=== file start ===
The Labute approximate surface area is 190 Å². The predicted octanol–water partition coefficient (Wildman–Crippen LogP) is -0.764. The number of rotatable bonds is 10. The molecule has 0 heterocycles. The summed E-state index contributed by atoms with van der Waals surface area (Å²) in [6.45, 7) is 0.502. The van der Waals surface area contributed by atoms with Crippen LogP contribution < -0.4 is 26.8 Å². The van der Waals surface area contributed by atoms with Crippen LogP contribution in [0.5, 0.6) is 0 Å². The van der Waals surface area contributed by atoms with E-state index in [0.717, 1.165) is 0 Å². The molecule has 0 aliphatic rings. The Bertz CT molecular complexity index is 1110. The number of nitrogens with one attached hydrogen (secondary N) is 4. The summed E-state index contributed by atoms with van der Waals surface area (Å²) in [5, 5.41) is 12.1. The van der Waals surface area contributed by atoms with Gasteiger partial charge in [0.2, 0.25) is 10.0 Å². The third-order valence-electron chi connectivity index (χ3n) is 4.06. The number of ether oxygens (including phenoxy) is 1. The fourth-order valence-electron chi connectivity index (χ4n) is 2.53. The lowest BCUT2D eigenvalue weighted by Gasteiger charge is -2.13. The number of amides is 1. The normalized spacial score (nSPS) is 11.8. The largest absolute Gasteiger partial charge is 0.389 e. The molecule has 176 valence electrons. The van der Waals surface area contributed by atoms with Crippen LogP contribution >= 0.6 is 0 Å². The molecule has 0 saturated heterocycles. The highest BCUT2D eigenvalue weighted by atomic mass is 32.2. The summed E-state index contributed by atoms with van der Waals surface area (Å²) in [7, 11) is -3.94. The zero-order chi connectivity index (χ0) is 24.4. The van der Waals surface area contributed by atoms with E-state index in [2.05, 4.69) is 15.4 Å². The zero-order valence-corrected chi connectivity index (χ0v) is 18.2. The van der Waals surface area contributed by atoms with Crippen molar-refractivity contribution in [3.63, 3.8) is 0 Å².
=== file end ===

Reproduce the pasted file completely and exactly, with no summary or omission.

The Labute approximate surface area is 190 Å². The predicted octanol–water partition coefficient (Wildman–Crippen LogP) is -0.764. The number of rotatable bonds is 10. The molecule has 0 heterocycles. The summed E-state index contributed by atoms with van der Waals surface area (Å²) in [6.45, 7) is 0.502. The van der Waals surface area contributed by atoms with Crippen LogP contribution < -0.4 is 26.8 Å². The van der Waals surface area contributed by atoms with Crippen LogP contribution in [0.5, 0.6) is 0 Å². The van der Waals surface area contributed by atoms with E-state index in [0.717, 1.165) is 0 Å². The molecule has 0 aliphatic rings. The Bertz CT molecular complexity index is 1110. The number of nitrogens with one attached hydrogen (secondary N) is 4. The summed E-state index contributed by atoms with van der Waals surface area (Å²) in [5, 5.41) is 12.1. The van der Waals surface area contributed by atoms with Gasteiger partial charge in [0.2, 0.25) is 10.0 Å². The third-order valence-electron chi connectivity index (χ3n) is 4.06. The number of ether oxygens (including phenoxy) is 1. The fourth-order valence-electron chi connectivity index (χ4n) is 2.53. The lowest BCUT2D eigenvalue weighted by Gasteiger charge is -2.13. The number of amides is 1. The normalized spacial score (nSPS) is 11.8. The largest absolute Gasteiger partial charge is 0.389 e. The molecule has 176 valence electrons. The van der Waals surface area contributed by atoms with Crippen LogP contribution >= 0.6 is 0 Å². The molecule has 0 saturated heterocycles. The highest BCUT2D eigenvalue weighted by atomic mass is 32.2. The summed E-state index contributed by atoms with van der Waals surface area (Å²) in [7, 11) is -3.94. The zero-order chi connectivity index (χ0) is 24.4. The van der Waals surface area contributed by atoms with E-state index in [2.05, 4.69) is 15.4 Å². The zero-order valence-corrected chi connectivity index (χ0v) is 18.2. The van der Waals surface area contributed by atoms with Crippen molar-refractivity contribution in [3.63, 3.8) is 0 Å².